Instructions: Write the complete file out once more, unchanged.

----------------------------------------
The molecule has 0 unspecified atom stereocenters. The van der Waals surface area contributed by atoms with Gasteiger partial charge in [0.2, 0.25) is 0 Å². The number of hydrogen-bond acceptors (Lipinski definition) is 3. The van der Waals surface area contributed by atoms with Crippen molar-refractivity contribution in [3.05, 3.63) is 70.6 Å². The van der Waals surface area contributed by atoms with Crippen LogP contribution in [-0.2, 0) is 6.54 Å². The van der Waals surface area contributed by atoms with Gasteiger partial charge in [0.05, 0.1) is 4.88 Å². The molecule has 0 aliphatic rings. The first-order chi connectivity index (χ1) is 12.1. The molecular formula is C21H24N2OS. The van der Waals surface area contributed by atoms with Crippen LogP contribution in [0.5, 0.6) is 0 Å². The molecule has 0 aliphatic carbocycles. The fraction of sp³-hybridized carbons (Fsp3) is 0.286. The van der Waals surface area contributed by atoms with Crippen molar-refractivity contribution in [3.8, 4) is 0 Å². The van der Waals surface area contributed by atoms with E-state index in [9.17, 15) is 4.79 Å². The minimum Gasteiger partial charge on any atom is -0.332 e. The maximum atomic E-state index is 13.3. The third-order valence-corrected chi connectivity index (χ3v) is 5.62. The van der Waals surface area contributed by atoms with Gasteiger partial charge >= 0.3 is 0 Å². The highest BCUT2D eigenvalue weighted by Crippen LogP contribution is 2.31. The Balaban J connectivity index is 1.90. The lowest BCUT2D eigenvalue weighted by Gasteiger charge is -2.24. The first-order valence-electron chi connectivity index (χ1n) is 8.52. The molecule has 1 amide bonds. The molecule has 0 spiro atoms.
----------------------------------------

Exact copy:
The molecule has 0 unspecified atom stereocenters. The van der Waals surface area contributed by atoms with Gasteiger partial charge in [0.2, 0.25) is 0 Å². The number of hydrogen-bond acceptors (Lipinski definition) is 3. The van der Waals surface area contributed by atoms with Crippen molar-refractivity contribution in [3.05, 3.63) is 70.6 Å². The van der Waals surface area contributed by atoms with Crippen LogP contribution in [-0.2, 0) is 6.54 Å². The van der Waals surface area contributed by atoms with Gasteiger partial charge in [0.05, 0.1) is 4.88 Å². The molecule has 0 aliphatic rings. The first-order chi connectivity index (χ1) is 12.1. The molecular formula is C21H24N2OS. The van der Waals surface area contributed by atoms with Crippen LogP contribution in [0.5, 0.6) is 0 Å². The molecule has 0 aliphatic carbocycles. The fraction of sp³-hybridized carbons (Fsp3) is 0.286. The van der Waals surface area contributed by atoms with Crippen molar-refractivity contribution in [3.8, 4) is 0 Å². The van der Waals surface area contributed by atoms with E-state index in [9.17, 15) is 4.79 Å². The minimum Gasteiger partial charge on any atom is -0.332 e. The maximum atomic E-state index is 13.3. The third-order valence-corrected chi connectivity index (χ3v) is 5.62. The van der Waals surface area contributed by atoms with Gasteiger partial charge >= 0.3 is 0 Å². The highest BCUT2D eigenvalue weighted by Crippen LogP contribution is 2.31. The Balaban J connectivity index is 1.90. The lowest BCUT2D eigenvalue weighted by Gasteiger charge is -2.24. The first-order valence-electron chi connectivity index (χ1n) is 8.52. The molecule has 1 amide bonds. The molecule has 0 spiro atoms.